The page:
Sibanye strives to prevent all accidents, and to have a healthy and productive workforce through continuous improvements in safety by focusing on compliance and the systematic reduction of employees' exposure to risk in the work environment by:

  • identifying and ranking risks
  • identifying technical and procedural engineering solutions in terms of a risk mitigation hierarchy to eliminate the risk completely
  • controlling the risk at source
  • minimising the risk
  • monitoring risk exposure
  • providing personal protective equipment (PPE).

As required by the Mine Health and Safety Act, 1996 (Act No 29 of 1996) (MHSA), all employees are represented in formal joint management-worker health and safety committees through their representatives to assist in monitoring and advising occupational health and safety programmes.


It is with deep regret that we report the death of seven employees during the year under review although this is a significant improvement on the 12 fatalities reported in 2014. Our Board and management extend their deepest sympathies to the families, friends and colleagues of the deceased.

The more than 40% decline in fatalities is pleasing and reflects the lowest number on record for our mines. However, it is of concern that, in general, other safety trends have deteriorated. Management acknowledges that the deterioration in other safety trends is cause for concern but action plans have been put in place to address these issues.

All accidents are investigated and the main causes have been found to be incorrect identification of risks, not timeously and effectively correcting identified risks and not complying with mine standards. Greater attention is being paid to the impact supervisors have on the work environment.



1 million fatality-free shifts achieved:

  • Sibanye (four times)
  • Driefontein
  • Beatrix (twice)
  • Cooke

2 million fatality free shifts achieved:

  • Sibanye (twice)
  • Driefontein
  • Kloof
  • Cooke


  • Kloof: No 2 metallurgical plant
  • Driefontein: Mining Unit 1
  2015 2014   % change and status
Fatalities 7 12 (42%)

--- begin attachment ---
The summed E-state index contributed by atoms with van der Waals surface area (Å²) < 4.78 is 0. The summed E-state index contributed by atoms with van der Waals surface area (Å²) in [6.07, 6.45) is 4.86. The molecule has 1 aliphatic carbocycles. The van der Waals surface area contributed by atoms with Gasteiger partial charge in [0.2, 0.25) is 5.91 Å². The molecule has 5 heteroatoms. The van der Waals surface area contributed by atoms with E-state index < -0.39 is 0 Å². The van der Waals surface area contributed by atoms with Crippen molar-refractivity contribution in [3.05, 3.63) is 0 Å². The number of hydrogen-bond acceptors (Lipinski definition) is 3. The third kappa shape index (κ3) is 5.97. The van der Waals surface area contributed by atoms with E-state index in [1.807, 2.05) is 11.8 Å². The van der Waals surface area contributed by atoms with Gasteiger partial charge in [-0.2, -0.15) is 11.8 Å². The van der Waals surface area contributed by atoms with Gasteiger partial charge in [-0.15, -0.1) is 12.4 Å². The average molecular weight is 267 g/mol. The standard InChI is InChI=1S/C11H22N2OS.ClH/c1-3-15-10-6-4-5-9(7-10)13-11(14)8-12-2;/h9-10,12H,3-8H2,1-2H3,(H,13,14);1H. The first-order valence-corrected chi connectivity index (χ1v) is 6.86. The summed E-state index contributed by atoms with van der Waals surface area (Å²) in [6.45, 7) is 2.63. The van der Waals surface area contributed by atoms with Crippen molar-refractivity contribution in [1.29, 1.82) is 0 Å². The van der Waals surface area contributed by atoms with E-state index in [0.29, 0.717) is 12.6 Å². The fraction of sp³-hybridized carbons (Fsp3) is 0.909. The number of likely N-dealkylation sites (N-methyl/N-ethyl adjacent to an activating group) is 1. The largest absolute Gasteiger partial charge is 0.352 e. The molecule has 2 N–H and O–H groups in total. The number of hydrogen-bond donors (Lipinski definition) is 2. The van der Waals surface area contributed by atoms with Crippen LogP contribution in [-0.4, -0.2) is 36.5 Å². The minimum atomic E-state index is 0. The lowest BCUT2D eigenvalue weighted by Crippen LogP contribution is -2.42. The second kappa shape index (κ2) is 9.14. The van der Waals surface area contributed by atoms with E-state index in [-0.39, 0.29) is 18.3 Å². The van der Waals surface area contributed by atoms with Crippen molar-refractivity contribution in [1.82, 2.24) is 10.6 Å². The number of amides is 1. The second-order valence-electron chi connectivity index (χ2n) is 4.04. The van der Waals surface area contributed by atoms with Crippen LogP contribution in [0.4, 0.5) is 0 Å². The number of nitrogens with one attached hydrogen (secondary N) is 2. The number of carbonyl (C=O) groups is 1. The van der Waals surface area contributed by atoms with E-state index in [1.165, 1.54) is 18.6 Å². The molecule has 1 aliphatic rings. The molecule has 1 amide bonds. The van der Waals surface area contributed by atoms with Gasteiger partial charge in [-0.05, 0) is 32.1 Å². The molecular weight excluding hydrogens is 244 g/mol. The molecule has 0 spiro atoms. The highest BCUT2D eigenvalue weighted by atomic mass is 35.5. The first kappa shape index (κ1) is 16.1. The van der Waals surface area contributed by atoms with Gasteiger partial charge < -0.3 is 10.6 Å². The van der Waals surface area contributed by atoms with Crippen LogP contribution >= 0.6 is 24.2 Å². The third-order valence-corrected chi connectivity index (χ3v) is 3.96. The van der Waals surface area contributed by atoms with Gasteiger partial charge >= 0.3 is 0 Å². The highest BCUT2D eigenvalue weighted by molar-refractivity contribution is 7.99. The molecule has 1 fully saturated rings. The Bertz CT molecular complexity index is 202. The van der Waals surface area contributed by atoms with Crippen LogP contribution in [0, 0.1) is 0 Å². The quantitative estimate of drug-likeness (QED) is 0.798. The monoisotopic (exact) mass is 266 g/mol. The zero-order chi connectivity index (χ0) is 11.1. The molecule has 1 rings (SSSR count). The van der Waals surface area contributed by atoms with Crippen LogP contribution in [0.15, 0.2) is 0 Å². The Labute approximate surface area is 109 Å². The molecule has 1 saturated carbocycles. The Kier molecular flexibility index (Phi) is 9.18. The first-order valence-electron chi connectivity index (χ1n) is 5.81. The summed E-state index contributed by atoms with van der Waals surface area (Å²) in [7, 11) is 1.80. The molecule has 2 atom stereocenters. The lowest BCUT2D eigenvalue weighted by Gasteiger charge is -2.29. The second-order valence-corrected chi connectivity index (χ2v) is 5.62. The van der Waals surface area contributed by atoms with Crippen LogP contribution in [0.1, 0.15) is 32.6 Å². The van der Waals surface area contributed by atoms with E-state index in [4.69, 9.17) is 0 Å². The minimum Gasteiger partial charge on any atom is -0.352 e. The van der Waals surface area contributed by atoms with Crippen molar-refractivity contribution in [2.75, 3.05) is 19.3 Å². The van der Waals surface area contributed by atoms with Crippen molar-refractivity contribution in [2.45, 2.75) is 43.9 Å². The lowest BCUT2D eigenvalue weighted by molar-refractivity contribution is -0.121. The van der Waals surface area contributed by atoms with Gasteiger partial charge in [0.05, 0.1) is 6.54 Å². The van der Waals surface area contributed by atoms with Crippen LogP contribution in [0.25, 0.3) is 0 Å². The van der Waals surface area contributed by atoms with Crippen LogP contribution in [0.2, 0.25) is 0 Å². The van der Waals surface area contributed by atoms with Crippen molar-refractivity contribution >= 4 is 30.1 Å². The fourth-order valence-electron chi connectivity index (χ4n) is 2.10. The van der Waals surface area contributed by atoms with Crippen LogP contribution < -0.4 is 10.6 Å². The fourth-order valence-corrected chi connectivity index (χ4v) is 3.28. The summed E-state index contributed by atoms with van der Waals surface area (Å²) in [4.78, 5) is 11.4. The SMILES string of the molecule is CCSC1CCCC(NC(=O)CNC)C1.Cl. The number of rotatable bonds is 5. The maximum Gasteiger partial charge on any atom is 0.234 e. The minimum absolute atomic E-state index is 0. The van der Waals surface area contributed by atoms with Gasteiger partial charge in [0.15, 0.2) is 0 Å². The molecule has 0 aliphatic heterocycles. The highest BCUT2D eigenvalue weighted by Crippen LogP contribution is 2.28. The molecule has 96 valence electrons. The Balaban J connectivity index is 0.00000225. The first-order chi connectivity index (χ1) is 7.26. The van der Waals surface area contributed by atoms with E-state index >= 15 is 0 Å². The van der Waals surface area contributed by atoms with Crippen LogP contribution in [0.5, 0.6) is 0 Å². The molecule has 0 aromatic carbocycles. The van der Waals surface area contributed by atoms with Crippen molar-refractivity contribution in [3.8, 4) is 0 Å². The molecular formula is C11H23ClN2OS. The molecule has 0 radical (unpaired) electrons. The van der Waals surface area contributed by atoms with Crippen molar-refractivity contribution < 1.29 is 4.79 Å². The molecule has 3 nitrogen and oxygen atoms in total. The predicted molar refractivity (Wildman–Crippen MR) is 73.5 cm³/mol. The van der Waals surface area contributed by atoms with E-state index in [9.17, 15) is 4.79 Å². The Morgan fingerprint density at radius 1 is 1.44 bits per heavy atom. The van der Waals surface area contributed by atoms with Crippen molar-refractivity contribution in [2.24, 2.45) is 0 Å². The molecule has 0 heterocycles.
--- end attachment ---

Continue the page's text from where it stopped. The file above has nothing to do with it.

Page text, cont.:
FIFR 0.06 0.12 (46%)
LTIFR 6.74 5.87 15%
SIFR* 4.68 3.88 21%
MTIFR** 3.60 3.37 12%
Section 54 work stoppages 109 77 42%
Production shifts lost as a result of Section 54 stoppages 70 99 (29%)
Internal stoppages*** 18,642 23,257 (20%)
  • * Serious injury frequency rate
  • ** Referred to as treat-and-return injury frequency rate (TRIFR)
  • *** Internal stoppages are an integral part of Sibanye's risk management strategy (any person can stop a task or workplace until arrangements have been made to reduce high risk).


Sibanye's new operational model for health is aimed at prevention, early detection and management of disease, and prevention of disability, through the provision of accessible healthcare. Early identification of health risks with early intervention and stringent application of the mandatory code of practice on minimum standards of fitness to perform work at a mine are critical.

Our health model is in its second year of a planned three-year roll out that has seen focus on optimisation, efficiencies and excellence.

As with safety risks, we reduce occupational health risks by proactively managing health risk factors. The most significant occupational diseases encountered at our operations are NIHL, chronic obstructive airways disease (COAD), cardiorespiratory TB and silicosis. The most challenging public health concerns are HIV/Aids, TB, hypertension and diabetes mellitus.